Your New Green Home: 4 Key Points to Consider

Posted on: 27 February 2017

Considering potential house designs for your new environmentally friendly green home carries a real thrill. Not only will you be surprised at how many green innovations are available, but you will also be delighted to know that these innovations can result in a beautiful home that has a minimal effect on the environment. While there are numerous green innovations that can be incorporated into the design of your home, there are four key points to consider.

1. The Size

How large does your home need to be? Australia has the largest average house sizes in the world, and of course, the larger a house is, the more resources it consumes. During the architectural drafting phases of the project, ask about ways to be smarter with space. It's not as though you should sacrifice floor space that you will need, but you can find ways to maximise the usability of a smaller space. This can be something as simple as opting for open plan living (with the commensurate insulation and natural lighting needed to keep this space comfortable and environmentally friendly). You should also speculate on your future needs, as much as is possible. For example, will your children be leaving home in the foreseeable future? By thinking about your future needs, your idea of necessary space might change.

2. The Materials

Choose a house construction company that specialises in repurposed or recycled materials. This includes the materials used from your home's foundations and up, and conceivably every component of your home could me made from recycled materials. Across the Tasman, a New Zealand company has even formulated a way to turn old plastic into concrete, a move which could have huge ramifications for the green home industry. So when discussing your home with a prospective builder, be sure to ask just how much of your home can be built from repurposed or recycled materials.

3. The Sunlight

In terms of catching sunlight, the best aspect for Australian homes is to be facing north or northeast. An abundance of sunlight will be of great benefit to the solar panels you should install upon your new home's roof. This positioning of the home makes those panels even more valuable, allowing your home to at least be partially sustainable in terms of power consumption.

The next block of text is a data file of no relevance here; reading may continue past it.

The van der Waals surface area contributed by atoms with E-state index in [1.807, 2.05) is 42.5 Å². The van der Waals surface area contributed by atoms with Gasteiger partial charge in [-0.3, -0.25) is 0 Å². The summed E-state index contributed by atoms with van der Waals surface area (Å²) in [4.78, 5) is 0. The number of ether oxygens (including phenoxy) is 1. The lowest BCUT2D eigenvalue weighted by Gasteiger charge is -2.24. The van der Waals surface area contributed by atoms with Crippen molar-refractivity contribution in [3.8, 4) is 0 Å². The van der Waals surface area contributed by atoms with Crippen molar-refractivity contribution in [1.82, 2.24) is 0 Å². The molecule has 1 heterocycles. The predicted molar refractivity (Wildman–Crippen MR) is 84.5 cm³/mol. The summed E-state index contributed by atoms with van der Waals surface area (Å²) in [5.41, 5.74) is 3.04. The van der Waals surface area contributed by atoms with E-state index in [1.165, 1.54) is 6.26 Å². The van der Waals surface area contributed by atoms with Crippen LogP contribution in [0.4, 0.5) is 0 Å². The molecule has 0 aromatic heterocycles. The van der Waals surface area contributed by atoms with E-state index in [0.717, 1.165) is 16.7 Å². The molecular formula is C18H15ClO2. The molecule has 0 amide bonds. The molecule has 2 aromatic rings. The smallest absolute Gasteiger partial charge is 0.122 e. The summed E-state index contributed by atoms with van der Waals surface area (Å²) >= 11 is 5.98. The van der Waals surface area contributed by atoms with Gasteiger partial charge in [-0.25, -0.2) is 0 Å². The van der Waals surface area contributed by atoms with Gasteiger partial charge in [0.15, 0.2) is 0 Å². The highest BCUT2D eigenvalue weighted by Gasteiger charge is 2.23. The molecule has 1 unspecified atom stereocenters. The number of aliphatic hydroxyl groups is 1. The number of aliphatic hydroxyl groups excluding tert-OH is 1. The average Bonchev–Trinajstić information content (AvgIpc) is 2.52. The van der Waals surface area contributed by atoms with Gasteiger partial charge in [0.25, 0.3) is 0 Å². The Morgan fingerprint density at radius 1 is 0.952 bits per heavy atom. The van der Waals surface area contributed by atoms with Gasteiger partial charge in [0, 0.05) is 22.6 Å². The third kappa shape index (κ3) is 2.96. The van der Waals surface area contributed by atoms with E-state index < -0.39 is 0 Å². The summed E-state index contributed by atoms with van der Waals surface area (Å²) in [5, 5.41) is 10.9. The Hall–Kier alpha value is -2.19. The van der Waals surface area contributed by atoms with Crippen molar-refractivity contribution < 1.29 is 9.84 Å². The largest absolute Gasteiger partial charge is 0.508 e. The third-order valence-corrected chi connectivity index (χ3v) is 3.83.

4. The Windows

Consider double-glazed windows (made from recycled glass and metal or wooden frames) throughout your home. These will keep the loss of warm air (in winter) and cold air (in summer) to an absolute minimum. You might still need to rely upon more traditional methods for heating or cooling, but a combination of solar panels, double-glazed windows and effective insulation will mean that less electricity will be consumed in order to do a highly-efficient job.

There are of course so many components of green home design that can be utilised. The feasibility of many of these items will depend on your budget and your desired final product. But still, it's great to be designing your dream home with one eye on what's best for the environment!  


Home Improvement: A Plumber, An Electrician And A Builder

Hello! Ever since I was a little girl, I have always dreamed of living in a palace, like a Disney Princess. While I never met my Prince Charming, I didn't give up on my dream. I worked two jobs while I was attending college and when I graduated, I saved every cent I could. By the time I was 25, I still hadn't found someone to settle down with, I decided to buy a house of my own. The house was in a suburb of Syndey. It was a nice spot, but the house itself needed a lot of work. I called in contractors to fix the plumbing, repair the wiring and to construct an extension. It took a while, but I can finally say I have my own little palace. I started this blog to inspire others who dream of living in their perfect home.